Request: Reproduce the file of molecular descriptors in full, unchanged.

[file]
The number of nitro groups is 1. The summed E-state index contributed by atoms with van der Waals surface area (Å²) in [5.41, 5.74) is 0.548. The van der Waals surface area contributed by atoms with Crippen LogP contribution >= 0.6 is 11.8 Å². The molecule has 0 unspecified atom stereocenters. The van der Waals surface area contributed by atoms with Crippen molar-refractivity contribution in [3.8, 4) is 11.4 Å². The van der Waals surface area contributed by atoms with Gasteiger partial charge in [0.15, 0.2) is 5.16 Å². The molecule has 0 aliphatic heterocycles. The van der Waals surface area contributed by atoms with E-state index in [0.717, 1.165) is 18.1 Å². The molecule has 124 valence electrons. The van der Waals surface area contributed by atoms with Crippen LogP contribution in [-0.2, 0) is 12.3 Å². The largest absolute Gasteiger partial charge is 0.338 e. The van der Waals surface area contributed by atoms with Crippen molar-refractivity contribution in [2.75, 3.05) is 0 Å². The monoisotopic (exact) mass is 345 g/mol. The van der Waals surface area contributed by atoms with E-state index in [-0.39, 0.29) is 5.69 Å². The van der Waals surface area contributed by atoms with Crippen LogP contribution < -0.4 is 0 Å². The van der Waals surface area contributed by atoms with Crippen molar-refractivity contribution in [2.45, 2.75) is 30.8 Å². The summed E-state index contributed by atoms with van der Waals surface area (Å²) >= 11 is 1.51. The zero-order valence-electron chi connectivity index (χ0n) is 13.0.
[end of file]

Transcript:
The number of nitro groups is 1. The summed E-state index contributed by atoms with van der Waals surface area (Å²) in [5.41, 5.74) is 0.548. The van der Waals surface area contributed by atoms with Crippen LogP contribution >= 0.6 is 11.8 Å². The molecule has 0 unspecified atom stereocenters. The van der Waals surface area contributed by atoms with Crippen molar-refractivity contribution in [3.8, 4) is 11.4 Å². The van der Waals surface area contributed by atoms with Gasteiger partial charge in [0.15, 0.2) is 5.16 Å². The molecule has 0 aliphatic heterocycles. The van der Waals surface area contributed by atoms with E-state index in [0.717, 1.165) is 18.1 Å². The molecule has 124 valence electrons. The van der Waals surface area contributed by atoms with Crippen LogP contribution in [-0.2, 0) is 12.3 Å². The largest absolute Gasteiger partial charge is 0.338 e. The van der Waals surface area contributed by atoms with Crippen molar-refractivity contribution in [2.75, 3.05) is 0 Å². The monoisotopic (exact) mass is 345 g/mol. The van der Waals surface area contributed by atoms with E-state index in [-0.39, 0.29) is 5.69 Å². The van der Waals surface area contributed by atoms with Crippen LogP contribution < -0.4 is 0 Å². The van der Waals surface area contributed by atoms with Crippen molar-refractivity contribution in [2.45, 2.75) is 30.8 Å². The summed E-state index contributed by atoms with van der Waals surface area (Å²) >= 11 is 1.51. The zero-order valence-electron chi connectivity index (χ0n) is 13.0.